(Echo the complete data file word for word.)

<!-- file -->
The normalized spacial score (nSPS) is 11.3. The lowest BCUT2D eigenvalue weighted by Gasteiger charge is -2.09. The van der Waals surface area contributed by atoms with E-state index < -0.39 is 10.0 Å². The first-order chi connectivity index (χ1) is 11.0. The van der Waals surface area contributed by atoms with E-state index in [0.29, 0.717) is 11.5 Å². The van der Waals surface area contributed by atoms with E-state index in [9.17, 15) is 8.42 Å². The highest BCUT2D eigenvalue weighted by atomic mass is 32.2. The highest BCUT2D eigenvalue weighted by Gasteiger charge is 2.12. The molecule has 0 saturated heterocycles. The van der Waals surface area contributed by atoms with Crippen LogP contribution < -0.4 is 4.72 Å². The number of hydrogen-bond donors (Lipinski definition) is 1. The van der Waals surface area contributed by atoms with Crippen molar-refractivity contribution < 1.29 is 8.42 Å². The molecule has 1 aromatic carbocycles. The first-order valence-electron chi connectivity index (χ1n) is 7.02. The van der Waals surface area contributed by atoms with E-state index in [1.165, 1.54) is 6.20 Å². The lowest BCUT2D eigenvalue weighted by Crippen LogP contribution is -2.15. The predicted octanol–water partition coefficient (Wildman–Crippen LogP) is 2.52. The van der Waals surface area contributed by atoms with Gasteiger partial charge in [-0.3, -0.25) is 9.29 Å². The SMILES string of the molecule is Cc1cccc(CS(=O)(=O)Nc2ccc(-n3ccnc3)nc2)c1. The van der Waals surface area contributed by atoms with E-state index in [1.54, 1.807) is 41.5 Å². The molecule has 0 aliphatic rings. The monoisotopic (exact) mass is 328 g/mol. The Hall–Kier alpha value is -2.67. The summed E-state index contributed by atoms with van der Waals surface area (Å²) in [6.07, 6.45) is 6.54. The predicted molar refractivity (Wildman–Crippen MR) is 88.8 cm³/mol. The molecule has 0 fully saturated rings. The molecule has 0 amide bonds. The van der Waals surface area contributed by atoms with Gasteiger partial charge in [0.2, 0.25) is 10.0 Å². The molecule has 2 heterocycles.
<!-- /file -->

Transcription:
The normalized spacial score (nSPS) is 11.3. The lowest BCUT2D eigenvalue weighted by Gasteiger charge is -2.09. The van der Waals surface area contributed by atoms with E-state index < -0.39 is 10.0 Å². The first-order chi connectivity index (χ1) is 11.0. The van der Waals surface area contributed by atoms with E-state index in [0.29, 0.717) is 11.5 Å². The van der Waals surface area contributed by atoms with E-state index in [9.17, 15) is 8.42 Å². The highest BCUT2D eigenvalue weighted by atomic mass is 32.2. The highest BCUT2D eigenvalue weighted by Gasteiger charge is 2.12. The molecule has 0 saturated heterocycles. The van der Waals surface area contributed by atoms with Crippen LogP contribution < -0.4 is 4.72 Å². The number of hydrogen-bond donors (Lipinski definition) is 1. The van der Waals surface area contributed by atoms with Crippen molar-refractivity contribution < 1.29 is 8.42 Å². The molecule has 1 aromatic carbocycles. The first-order valence-electron chi connectivity index (χ1n) is 7.02. The van der Waals surface area contributed by atoms with E-state index in [1.165, 1.54) is 6.20 Å². The lowest BCUT2D eigenvalue weighted by Crippen LogP contribution is -2.15. The predicted octanol–water partition coefficient (Wildman–Crippen LogP) is 2.52. The van der Waals surface area contributed by atoms with Gasteiger partial charge in [-0.3, -0.25) is 9.29 Å². The SMILES string of the molecule is Cc1cccc(CS(=O)(=O)Nc2ccc(-n3ccnc3)nc2)c1. The van der Waals surface area contributed by atoms with E-state index in [1.54, 1.807) is 41.5 Å². The molecule has 0 aliphatic rings. The monoisotopic (exact) mass is 328 g/mol. The Hall–Kier alpha value is -2.67. The summed E-state index contributed by atoms with van der Waals surface area (Å²) in [6.07, 6.45) is 6.54. The predicted molar refractivity (Wildman–Crippen MR) is 88.8 cm³/mol. The molecule has 0 fully saturated rings. The molecule has 0 amide bonds. The van der Waals surface area contributed by atoms with Gasteiger partial charge in [0.2, 0.25) is 10.0 Å². The molecule has 2 heterocycles.